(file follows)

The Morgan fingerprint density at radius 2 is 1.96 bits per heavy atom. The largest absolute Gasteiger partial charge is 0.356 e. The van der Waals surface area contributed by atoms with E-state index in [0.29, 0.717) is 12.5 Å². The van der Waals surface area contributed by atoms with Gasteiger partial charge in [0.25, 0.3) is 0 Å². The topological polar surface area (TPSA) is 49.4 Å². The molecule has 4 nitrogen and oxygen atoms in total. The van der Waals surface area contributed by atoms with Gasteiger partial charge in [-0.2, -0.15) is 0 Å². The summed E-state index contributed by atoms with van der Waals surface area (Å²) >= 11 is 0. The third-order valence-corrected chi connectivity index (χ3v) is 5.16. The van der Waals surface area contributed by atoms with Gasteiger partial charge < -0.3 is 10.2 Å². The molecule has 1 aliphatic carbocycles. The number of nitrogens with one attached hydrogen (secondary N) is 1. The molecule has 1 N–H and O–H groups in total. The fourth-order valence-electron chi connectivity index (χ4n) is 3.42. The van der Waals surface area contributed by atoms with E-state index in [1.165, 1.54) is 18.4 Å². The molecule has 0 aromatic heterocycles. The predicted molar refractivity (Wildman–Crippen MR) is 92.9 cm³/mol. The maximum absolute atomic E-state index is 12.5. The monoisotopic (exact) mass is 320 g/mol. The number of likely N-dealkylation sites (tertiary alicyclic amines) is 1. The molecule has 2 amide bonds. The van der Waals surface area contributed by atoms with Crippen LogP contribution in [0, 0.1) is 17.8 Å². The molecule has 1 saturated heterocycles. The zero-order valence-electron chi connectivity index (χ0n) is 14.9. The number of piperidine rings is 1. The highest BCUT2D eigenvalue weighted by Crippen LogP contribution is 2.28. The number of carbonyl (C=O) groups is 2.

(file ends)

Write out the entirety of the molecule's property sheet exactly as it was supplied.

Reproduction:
The Morgan fingerprint density at radius 2 is 1.96 bits per heavy atom. The largest absolute Gasteiger partial charge is 0.356 e. The van der Waals surface area contributed by atoms with E-state index in [0.29, 0.717) is 12.5 Å². The van der Waals surface area contributed by atoms with Gasteiger partial charge in [0.25, 0.3) is 0 Å². The topological polar surface area (TPSA) is 49.4 Å². The molecule has 4 nitrogen and oxygen atoms in total. The van der Waals surface area contributed by atoms with Gasteiger partial charge in [-0.2, -0.15) is 0 Å². The summed E-state index contributed by atoms with van der Waals surface area (Å²) >= 11 is 0. The third-order valence-corrected chi connectivity index (χ3v) is 5.16. The van der Waals surface area contributed by atoms with Gasteiger partial charge < -0.3 is 10.2 Å². The molecule has 1 aliphatic carbocycles. The number of nitrogens with one attached hydrogen (secondary N) is 1. The molecule has 1 N–H and O–H groups in total. The fourth-order valence-electron chi connectivity index (χ4n) is 3.42. The van der Waals surface area contributed by atoms with E-state index in [1.165, 1.54) is 18.4 Å². The molecule has 0 aromatic heterocycles. The predicted molar refractivity (Wildman–Crippen MR) is 92.9 cm³/mol. The maximum absolute atomic E-state index is 12.5. The monoisotopic (exact) mass is 320 g/mol. The number of likely N-dealkylation sites (tertiary alicyclic amines) is 1. The molecule has 2 amide bonds. The van der Waals surface area contributed by atoms with Crippen LogP contribution in [0, 0.1) is 17.8 Å². The molecule has 1 saturated heterocycles. The zero-order valence-electron chi connectivity index (χ0n) is 14.9. The number of piperidine rings is 1. The highest BCUT2D eigenvalue weighted by Crippen LogP contribution is 2.28. The number of carbonyl (C=O) groups is 2.